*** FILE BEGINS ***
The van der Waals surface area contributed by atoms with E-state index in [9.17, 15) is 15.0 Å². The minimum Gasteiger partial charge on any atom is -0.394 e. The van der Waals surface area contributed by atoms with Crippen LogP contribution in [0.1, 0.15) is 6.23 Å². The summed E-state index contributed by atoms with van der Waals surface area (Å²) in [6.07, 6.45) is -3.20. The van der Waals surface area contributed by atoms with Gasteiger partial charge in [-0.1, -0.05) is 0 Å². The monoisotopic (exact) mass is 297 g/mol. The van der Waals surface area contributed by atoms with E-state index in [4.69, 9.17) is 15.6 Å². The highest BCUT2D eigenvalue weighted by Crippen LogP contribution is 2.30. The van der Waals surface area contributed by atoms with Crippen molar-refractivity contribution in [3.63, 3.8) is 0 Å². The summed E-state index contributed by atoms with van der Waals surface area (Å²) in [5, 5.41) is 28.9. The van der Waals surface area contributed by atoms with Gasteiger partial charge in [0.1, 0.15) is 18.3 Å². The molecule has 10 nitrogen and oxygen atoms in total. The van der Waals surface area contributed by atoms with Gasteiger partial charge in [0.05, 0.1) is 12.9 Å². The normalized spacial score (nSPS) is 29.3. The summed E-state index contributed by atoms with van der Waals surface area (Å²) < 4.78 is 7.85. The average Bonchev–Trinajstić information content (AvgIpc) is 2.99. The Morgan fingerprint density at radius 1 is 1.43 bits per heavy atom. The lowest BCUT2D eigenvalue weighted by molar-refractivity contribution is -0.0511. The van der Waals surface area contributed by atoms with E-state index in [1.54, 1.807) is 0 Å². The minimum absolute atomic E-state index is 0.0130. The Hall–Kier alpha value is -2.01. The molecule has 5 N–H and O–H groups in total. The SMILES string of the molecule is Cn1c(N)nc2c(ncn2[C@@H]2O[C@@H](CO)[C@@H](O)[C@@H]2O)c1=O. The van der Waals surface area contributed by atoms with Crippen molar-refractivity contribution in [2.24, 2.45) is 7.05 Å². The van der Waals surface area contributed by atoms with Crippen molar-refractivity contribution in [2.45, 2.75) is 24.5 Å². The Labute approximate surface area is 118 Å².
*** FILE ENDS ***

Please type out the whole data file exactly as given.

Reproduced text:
The van der Waals surface area contributed by atoms with E-state index in [9.17, 15) is 15.0 Å². The minimum Gasteiger partial charge on any atom is -0.394 e. The van der Waals surface area contributed by atoms with Crippen LogP contribution in [0.1, 0.15) is 6.23 Å². The summed E-state index contributed by atoms with van der Waals surface area (Å²) in [6.07, 6.45) is -3.20. The van der Waals surface area contributed by atoms with Gasteiger partial charge in [-0.1, -0.05) is 0 Å². The monoisotopic (exact) mass is 297 g/mol. The van der Waals surface area contributed by atoms with E-state index in [4.69, 9.17) is 15.6 Å². The highest BCUT2D eigenvalue weighted by Crippen LogP contribution is 2.30. The van der Waals surface area contributed by atoms with Crippen molar-refractivity contribution in [3.63, 3.8) is 0 Å². The summed E-state index contributed by atoms with van der Waals surface area (Å²) in [5, 5.41) is 28.9. The van der Waals surface area contributed by atoms with Gasteiger partial charge in [0.1, 0.15) is 18.3 Å². The molecule has 10 nitrogen and oxygen atoms in total. The van der Waals surface area contributed by atoms with Gasteiger partial charge in [0.05, 0.1) is 12.9 Å². The normalized spacial score (nSPS) is 29.3. The summed E-state index contributed by atoms with van der Waals surface area (Å²) < 4.78 is 7.85. The average Bonchev–Trinajstić information content (AvgIpc) is 2.99. The Morgan fingerprint density at radius 1 is 1.43 bits per heavy atom. The lowest BCUT2D eigenvalue weighted by molar-refractivity contribution is -0.0511. The van der Waals surface area contributed by atoms with E-state index in [1.54, 1.807) is 0 Å². The minimum absolute atomic E-state index is 0.0130. The Hall–Kier alpha value is -2.01. The molecule has 5 N–H and O–H groups in total. The SMILES string of the molecule is Cn1c(N)nc2c(ncn2[C@@H]2O[C@@H](CO)[C@@H](O)[C@@H]2O)c1=O. The van der Waals surface area contributed by atoms with Crippen molar-refractivity contribution in [2.24, 2.45) is 7.05 Å². The van der Waals surface area contributed by atoms with Crippen molar-refractivity contribution in [2.45, 2.75) is 24.5 Å². The Labute approximate surface area is 118 Å².